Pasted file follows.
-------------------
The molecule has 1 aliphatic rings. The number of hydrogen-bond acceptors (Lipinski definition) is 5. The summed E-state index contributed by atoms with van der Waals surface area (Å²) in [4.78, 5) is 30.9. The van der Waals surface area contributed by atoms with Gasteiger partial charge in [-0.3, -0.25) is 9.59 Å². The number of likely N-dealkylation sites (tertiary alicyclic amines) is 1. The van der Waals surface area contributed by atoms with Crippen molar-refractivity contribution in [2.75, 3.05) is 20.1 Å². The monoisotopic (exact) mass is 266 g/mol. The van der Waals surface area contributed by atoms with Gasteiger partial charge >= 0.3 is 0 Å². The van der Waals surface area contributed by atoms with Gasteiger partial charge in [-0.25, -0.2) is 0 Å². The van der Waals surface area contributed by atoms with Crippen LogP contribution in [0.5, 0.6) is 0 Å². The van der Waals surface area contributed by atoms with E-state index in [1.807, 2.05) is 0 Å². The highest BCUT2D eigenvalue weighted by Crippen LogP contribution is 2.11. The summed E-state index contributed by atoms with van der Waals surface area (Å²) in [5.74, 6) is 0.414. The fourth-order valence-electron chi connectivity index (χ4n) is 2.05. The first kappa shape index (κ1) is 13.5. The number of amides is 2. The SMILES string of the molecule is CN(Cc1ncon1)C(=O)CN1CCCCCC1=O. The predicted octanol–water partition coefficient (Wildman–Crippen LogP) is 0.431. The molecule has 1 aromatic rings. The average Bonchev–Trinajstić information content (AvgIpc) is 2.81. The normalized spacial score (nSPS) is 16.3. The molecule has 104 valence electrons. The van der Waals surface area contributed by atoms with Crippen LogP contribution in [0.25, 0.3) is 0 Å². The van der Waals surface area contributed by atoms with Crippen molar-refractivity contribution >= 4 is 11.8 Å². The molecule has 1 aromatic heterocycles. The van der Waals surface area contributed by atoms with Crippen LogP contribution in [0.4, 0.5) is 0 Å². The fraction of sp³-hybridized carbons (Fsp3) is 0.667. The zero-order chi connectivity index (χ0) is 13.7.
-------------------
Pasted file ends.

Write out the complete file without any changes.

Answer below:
The molecule has 1 aliphatic rings. The number of hydrogen-bond acceptors (Lipinski definition) is 5. The summed E-state index contributed by atoms with van der Waals surface area (Å²) in [4.78, 5) is 30.9. The van der Waals surface area contributed by atoms with Gasteiger partial charge in [-0.3, -0.25) is 9.59 Å². The number of likely N-dealkylation sites (tertiary alicyclic amines) is 1. The van der Waals surface area contributed by atoms with Crippen molar-refractivity contribution in [2.75, 3.05) is 20.1 Å². The monoisotopic (exact) mass is 266 g/mol. The van der Waals surface area contributed by atoms with Gasteiger partial charge >= 0.3 is 0 Å². The van der Waals surface area contributed by atoms with Gasteiger partial charge in [-0.25, -0.2) is 0 Å². The van der Waals surface area contributed by atoms with Crippen LogP contribution in [0.5, 0.6) is 0 Å². The van der Waals surface area contributed by atoms with E-state index in [1.807, 2.05) is 0 Å². The highest BCUT2D eigenvalue weighted by Crippen LogP contribution is 2.11. The summed E-state index contributed by atoms with van der Waals surface area (Å²) in [5.74, 6) is 0.414. The fourth-order valence-electron chi connectivity index (χ4n) is 2.05. The first kappa shape index (κ1) is 13.5. The number of amides is 2. The SMILES string of the molecule is CN(Cc1ncon1)C(=O)CN1CCCCCC1=O. The predicted octanol–water partition coefficient (Wildman–Crippen LogP) is 0.431. The molecule has 1 aromatic rings. The average Bonchev–Trinajstić information content (AvgIpc) is 2.81. The normalized spacial score (nSPS) is 16.3. The molecule has 104 valence electrons. The van der Waals surface area contributed by atoms with Crippen LogP contribution in [0.25, 0.3) is 0 Å². The van der Waals surface area contributed by atoms with Crippen molar-refractivity contribution >= 4 is 11.8 Å². The molecule has 1 aromatic heterocycles. The van der Waals surface area contributed by atoms with Crippen LogP contribution in [0.4, 0.5) is 0 Å². The fraction of sp³-hybridized carbons (Fsp3) is 0.667. The zero-order chi connectivity index (χ0) is 13.7.